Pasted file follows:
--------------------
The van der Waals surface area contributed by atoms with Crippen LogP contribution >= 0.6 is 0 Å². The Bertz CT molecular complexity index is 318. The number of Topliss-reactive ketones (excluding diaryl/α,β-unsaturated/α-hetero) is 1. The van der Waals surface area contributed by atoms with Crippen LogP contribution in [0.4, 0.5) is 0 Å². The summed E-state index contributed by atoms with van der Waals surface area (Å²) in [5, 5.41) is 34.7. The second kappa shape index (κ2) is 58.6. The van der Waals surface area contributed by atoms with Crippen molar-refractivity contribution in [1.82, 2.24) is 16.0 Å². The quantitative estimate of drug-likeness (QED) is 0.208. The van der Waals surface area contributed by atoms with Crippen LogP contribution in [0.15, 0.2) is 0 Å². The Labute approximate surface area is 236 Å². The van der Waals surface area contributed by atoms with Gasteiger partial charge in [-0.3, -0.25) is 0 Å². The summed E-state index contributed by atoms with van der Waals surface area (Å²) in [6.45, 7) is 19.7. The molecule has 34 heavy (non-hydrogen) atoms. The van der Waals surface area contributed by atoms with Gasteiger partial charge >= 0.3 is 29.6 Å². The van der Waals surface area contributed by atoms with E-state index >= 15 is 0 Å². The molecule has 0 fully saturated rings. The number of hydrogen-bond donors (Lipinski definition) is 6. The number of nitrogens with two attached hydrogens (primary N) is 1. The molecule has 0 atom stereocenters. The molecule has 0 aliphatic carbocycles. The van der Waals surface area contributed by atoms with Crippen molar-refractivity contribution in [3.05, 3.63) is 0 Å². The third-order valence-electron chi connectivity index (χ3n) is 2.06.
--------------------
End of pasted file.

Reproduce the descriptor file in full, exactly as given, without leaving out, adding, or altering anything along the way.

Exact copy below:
The van der Waals surface area contributed by atoms with Crippen LogP contribution >= 0.6 is 0 Å². The Bertz CT molecular complexity index is 318. The number of Topliss-reactive ketones (excluding diaryl/α,β-unsaturated/α-hetero) is 1. The van der Waals surface area contributed by atoms with Crippen LogP contribution in [0.4, 0.5) is 0 Å². The summed E-state index contributed by atoms with van der Waals surface area (Å²) in [5, 5.41) is 34.7. The second kappa shape index (κ2) is 58.6. The van der Waals surface area contributed by atoms with Crippen molar-refractivity contribution in [1.82, 2.24) is 16.0 Å². The quantitative estimate of drug-likeness (QED) is 0.208. The van der Waals surface area contributed by atoms with Crippen LogP contribution in [0.15, 0.2) is 0 Å². The Labute approximate surface area is 236 Å². The van der Waals surface area contributed by atoms with Gasteiger partial charge in [-0.3, -0.25) is 0 Å². The summed E-state index contributed by atoms with van der Waals surface area (Å²) in [6.45, 7) is 19.7. The molecule has 34 heavy (non-hydrogen) atoms. The van der Waals surface area contributed by atoms with Gasteiger partial charge >= 0.3 is 29.6 Å². The van der Waals surface area contributed by atoms with E-state index >= 15 is 0 Å². The molecule has 0 fully saturated rings. The number of hydrogen-bond donors (Lipinski definition) is 6. The number of nitrogens with two attached hydrogens (primary N) is 1. The molecule has 0 atom stereocenters. The molecule has 0 aliphatic carbocycles. The van der Waals surface area contributed by atoms with Crippen molar-refractivity contribution in [3.05, 3.63) is 0 Å². The third-order valence-electron chi connectivity index (χ3n) is 2.06.